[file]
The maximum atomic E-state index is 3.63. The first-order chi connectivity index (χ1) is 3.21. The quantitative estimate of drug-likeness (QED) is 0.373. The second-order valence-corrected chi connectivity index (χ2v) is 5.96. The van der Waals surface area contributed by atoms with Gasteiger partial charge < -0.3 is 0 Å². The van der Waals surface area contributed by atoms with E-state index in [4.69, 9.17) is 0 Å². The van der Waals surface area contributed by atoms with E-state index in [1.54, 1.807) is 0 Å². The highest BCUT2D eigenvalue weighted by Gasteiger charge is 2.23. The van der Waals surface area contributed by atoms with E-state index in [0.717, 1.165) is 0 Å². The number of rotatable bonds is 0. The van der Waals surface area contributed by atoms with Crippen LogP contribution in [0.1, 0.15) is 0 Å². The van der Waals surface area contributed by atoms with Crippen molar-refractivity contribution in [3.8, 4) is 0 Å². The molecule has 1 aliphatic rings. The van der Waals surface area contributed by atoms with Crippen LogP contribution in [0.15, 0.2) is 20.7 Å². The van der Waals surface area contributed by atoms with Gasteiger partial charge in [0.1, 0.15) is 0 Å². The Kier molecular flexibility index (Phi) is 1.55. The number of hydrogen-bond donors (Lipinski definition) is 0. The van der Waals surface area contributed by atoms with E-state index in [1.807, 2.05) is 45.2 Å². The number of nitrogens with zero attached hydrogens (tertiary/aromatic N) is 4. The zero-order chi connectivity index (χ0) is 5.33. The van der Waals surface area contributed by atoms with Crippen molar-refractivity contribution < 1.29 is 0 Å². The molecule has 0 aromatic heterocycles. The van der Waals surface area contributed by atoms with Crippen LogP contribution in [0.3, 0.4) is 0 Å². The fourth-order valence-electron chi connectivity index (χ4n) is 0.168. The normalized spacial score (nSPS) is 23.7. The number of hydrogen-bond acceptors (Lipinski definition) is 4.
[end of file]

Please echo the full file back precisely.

The maximum atomic E-state index is 3.63. The first-order chi connectivity index (χ1) is 3.21. The quantitative estimate of drug-likeness (QED) is 0.373. The second-order valence-corrected chi connectivity index (χ2v) is 5.96. The van der Waals surface area contributed by atoms with Gasteiger partial charge < -0.3 is 0 Å². The van der Waals surface area contributed by atoms with E-state index in [4.69, 9.17) is 0 Å². The van der Waals surface area contributed by atoms with E-state index in [1.54, 1.807) is 0 Å². The highest BCUT2D eigenvalue weighted by Gasteiger charge is 2.23. The van der Waals surface area contributed by atoms with E-state index in [0.717, 1.165) is 0 Å². The number of rotatable bonds is 0. The van der Waals surface area contributed by atoms with Crippen LogP contribution in [0.1, 0.15) is 0 Å². The van der Waals surface area contributed by atoms with Crippen molar-refractivity contribution in [3.8, 4) is 0 Å². The molecule has 1 aliphatic rings. The van der Waals surface area contributed by atoms with Crippen LogP contribution in [0.15, 0.2) is 20.7 Å². The van der Waals surface area contributed by atoms with Gasteiger partial charge in [0.1, 0.15) is 0 Å². The Kier molecular flexibility index (Phi) is 1.55. The number of hydrogen-bond donors (Lipinski definition) is 0. The van der Waals surface area contributed by atoms with E-state index in [1.807, 2.05) is 45.2 Å². The number of nitrogens with zero attached hydrogens (tertiary/aromatic N) is 4. The zero-order chi connectivity index (χ0) is 5.33. The van der Waals surface area contributed by atoms with Crippen molar-refractivity contribution < 1.29 is 0 Å². The molecule has 0 aromatic heterocycles. The van der Waals surface area contributed by atoms with Crippen LogP contribution in [0.3, 0.4) is 0 Å². The fourth-order valence-electron chi connectivity index (χ4n) is 0.168. The normalized spacial score (nSPS) is 23.7. The number of hydrogen-bond acceptors (Lipinski definition) is 4.